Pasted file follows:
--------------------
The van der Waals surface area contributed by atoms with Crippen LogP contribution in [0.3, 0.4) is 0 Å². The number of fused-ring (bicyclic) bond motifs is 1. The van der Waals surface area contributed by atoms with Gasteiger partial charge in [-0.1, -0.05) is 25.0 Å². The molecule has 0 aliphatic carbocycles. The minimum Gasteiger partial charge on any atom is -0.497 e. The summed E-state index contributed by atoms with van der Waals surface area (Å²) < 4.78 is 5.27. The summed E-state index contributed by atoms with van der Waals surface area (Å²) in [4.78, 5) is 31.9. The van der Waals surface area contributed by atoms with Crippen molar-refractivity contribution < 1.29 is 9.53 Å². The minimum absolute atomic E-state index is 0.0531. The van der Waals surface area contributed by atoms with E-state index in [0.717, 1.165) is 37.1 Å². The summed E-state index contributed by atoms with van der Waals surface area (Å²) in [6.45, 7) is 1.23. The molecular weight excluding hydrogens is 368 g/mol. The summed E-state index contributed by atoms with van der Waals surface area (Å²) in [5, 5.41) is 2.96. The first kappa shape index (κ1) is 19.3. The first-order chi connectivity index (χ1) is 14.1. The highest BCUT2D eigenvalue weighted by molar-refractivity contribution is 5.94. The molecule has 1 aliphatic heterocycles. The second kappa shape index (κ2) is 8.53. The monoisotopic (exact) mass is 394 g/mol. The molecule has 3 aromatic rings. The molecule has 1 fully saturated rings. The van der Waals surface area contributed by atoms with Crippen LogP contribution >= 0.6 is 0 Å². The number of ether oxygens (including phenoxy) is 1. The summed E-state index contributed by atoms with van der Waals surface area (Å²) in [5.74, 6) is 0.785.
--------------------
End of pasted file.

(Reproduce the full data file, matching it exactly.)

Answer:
The van der Waals surface area contributed by atoms with Crippen LogP contribution in [0.3, 0.4) is 0 Å². The number of fused-ring (bicyclic) bond motifs is 1. The van der Waals surface area contributed by atoms with Gasteiger partial charge in [-0.1, -0.05) is 25.0 Å². The molecule has 0 aliphatic carbocycles. The minimum Gasteiger partial charge on any atom is -0.497 e. The summed E-state index contributed by atoms with van der Waals surface area (Å²) < 4.78 is 5.27. The summed E-state index contributed by atoms with van der Waals surface area (Å²) in [4.78, 5) is 31.9. The van der Waals surface area contributed by atoms with Crippen molar-refractivity contribution < 1.29 is 9.53 Å². The minimum absolute atomic E-state index is 0.0531. The van der Waals surface area contributed by atoms with E-state index in [0.717, 1.165) is 37.1 Å². The summed E-state index contributed by atoms with van der Waals surface area (Å²) in [6.45, 7) is 1.23. The molecular weight excluding hydrogens is 368 g/mol. The summed E-state index contributed by atoms with van der Waals surface area (Å²) in [5, 5.41) is 2.96. The first kappa shape index (κ1) is 19.3. The first-order chi connectivity index (χ1) is 14.1. The highest BCUT2D eigenvalue weighted by molar-refractivity contribution is 5.94. The molecule has 1 aliphatic heterocycles. The second kappa shape index (κ2) is 8.53. The monoisotopic (exact) mass is 394 g/mol. The molecule has 3 aromatic rings. The molecule has 1 fully saturated rings. The van der Waals surface area contributed by atoms with Crippen LogP contribution >= 0.6 is 0 Å². The number of ether oxygens (including phenoxy) is 1. The summed E-state index contributed by atoms with van der Waals surface area (Å²) in [5.74, 6) is 0.785.